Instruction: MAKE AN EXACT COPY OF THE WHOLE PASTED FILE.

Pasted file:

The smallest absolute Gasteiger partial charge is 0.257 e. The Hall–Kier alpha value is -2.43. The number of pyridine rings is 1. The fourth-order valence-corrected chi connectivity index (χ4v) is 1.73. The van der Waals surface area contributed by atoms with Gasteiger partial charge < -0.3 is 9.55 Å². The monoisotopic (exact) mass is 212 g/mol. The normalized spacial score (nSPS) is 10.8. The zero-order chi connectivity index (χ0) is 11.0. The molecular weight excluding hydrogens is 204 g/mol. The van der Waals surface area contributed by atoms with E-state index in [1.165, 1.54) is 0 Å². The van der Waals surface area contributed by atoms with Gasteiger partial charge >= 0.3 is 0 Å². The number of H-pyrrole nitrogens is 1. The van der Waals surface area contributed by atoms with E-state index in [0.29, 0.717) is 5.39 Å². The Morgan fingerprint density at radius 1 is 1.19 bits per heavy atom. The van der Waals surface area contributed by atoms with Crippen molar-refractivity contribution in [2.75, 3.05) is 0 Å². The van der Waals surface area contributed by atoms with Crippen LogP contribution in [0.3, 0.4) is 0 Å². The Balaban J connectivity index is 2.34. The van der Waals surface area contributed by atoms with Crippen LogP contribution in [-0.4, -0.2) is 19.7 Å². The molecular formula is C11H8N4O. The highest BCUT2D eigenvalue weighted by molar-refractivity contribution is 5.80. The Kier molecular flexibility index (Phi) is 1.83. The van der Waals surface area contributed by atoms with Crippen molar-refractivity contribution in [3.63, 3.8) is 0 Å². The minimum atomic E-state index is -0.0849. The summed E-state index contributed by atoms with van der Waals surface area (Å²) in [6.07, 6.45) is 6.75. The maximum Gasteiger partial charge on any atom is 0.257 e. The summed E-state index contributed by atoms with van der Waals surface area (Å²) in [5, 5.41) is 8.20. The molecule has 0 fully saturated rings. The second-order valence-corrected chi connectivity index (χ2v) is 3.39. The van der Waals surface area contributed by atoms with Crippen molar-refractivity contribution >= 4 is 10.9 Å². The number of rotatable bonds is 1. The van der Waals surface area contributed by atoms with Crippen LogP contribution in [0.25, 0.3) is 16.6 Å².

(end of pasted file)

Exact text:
The smallest absolute Gasteiger partial charge is 0.257 e. The Hall–Kier alpha value is -2.43. The number of pyridine rings is 1. The fourth-order valence-corrected chi connectivity index (χ4v) is 1.73. The van der Waals surface area contributed by atoms with Gasteiger partial charge < -0.3 is 9.55 Å². The monoisotopic (exact) mass is 212 g/mol. The normalized spacial score (nSPS) is 10.8. The zero-order chi connectivity index (χ0) is 11.0. The molecular weight excluding hydrogens is 204 g/mol. The van der Waals surface area contributed by atoms with E-state index in [1.165, 1.54) is 0 Å². The van der Waals surface area contributed by atoms with Gasteiger partial charge >= 0.3 is 0 Å². The number of H-pyrrole nitrogens is 1. The van der Waals surface area contributed by atoms with E-state index in [0.29, 0.717) is 5.39 Å². The Morgan fingerprint density at radius 1 is 1.19 bits per heavy atom. The van der Waals surface area contributed by atoms with Crippen molar-refractivity contribution in [2.75, 3.05) is 0 Å². The van der Waals surface area contributed by atoms with Crippen LogP contribution in [0.3, 0.4) is 0 Å². The Balaban J connectivity index is 2.34. The van der Waals surface area contributed by atoms with Crippen LogP contribution in [-0.4, -0.2) is 19.7 Å². The molecular formula is C11H8N4O. The highest BCUT2D eigenvalue weighted by molar-refractivity contribution is 5.80. The Kier molecular flexibility index (Phi) is 1.83. The van der Waals surface area contributed by atoms with Crippen molar-refractivity contribution in [3.63, 3.8) is 0 Å². The minimum atomic E-state index is -0.0849. The summed E-state index contributed by atoms with van der Waals surface area (Å²) in [6.07, 6.45) is 6.75. The maximum Gasteiger partial charge on any atom is 0.257 e. The summed E-state index contributed by atoms with van der Waals surface area (Å²) in [5, 5.41) is 8.20. The molecule has 0 fully saturated rings. The second-order valence-corrected chi connectivity index (χ2v) is 3.39. The van der Waals surface area contributed by atoms with Crippen molar-refractivity contribution >= 4 is 10.9 Å². The number of rotatable bonds is 1. The van der Waals surface area contributed by atoms with Crippen LogP contribution in [0.25, 0.3) is 16.6 Å².